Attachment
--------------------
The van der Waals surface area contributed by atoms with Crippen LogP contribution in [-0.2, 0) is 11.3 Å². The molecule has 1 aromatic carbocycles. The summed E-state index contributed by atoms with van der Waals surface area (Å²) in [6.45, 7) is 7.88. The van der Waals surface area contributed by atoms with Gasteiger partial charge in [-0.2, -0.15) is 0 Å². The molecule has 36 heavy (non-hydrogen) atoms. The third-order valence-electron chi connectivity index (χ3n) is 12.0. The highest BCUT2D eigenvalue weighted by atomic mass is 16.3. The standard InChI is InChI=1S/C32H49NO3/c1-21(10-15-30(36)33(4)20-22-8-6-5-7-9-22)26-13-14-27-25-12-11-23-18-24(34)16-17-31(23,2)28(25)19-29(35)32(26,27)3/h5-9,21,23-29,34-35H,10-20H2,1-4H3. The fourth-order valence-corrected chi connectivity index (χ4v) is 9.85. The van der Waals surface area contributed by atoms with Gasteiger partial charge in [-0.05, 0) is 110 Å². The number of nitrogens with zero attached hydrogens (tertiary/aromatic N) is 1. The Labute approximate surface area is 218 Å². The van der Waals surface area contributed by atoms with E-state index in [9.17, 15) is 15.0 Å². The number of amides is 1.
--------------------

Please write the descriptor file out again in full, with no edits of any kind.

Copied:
The van der Waals surface area contributed by atoms with Crippen LogP contribution in [-0.2, 0) is 11.3 Å². The molecule has 1 aromatic carbocycles. The summed E-state index contributed by atoms with van der Waals surface area (Å²) in [6.45, 7) is 7.88. The van der Waals surface area contributed by atoms with Gasteiger partial charge in [-0.2, -0.15) is 0 Å². The molecule has 36 heavy (non-hydrogen) atoms. The third-order valence-electron chi connectivity index (χ3n) is 12.0. The highest BCUT2D eigenvalue weighted by atomic mass is 16.3. The standard InChI is InChI=1S/C32H49NO3/c1-21(10-15-30(36)33(4)20-22-8-6-5-7-9-22)26-13-14-27-25-12-11-23-18-24(34)16-17-31(23,2)28(25)19-29(35)32(26,27)3/h5-9,21,23-29,34-35H,10-20H2,1-4H3. The fourth-order valence-corrected chi connectivity index (χ4v) is 9.85. The van der Waals surface area contributed by atoms with Gasteiger partial charge in [-0.05, 0) is 110 Å². The number of nitrogens with zero attached hydrogens (tertiary/aromatic N) is 1. The Labute approximate surface area is 218 Å². The van der Waals surface area contributed by atoms with E-state index in [9.17, 15) is 15.0 Å². The number of amides is 1.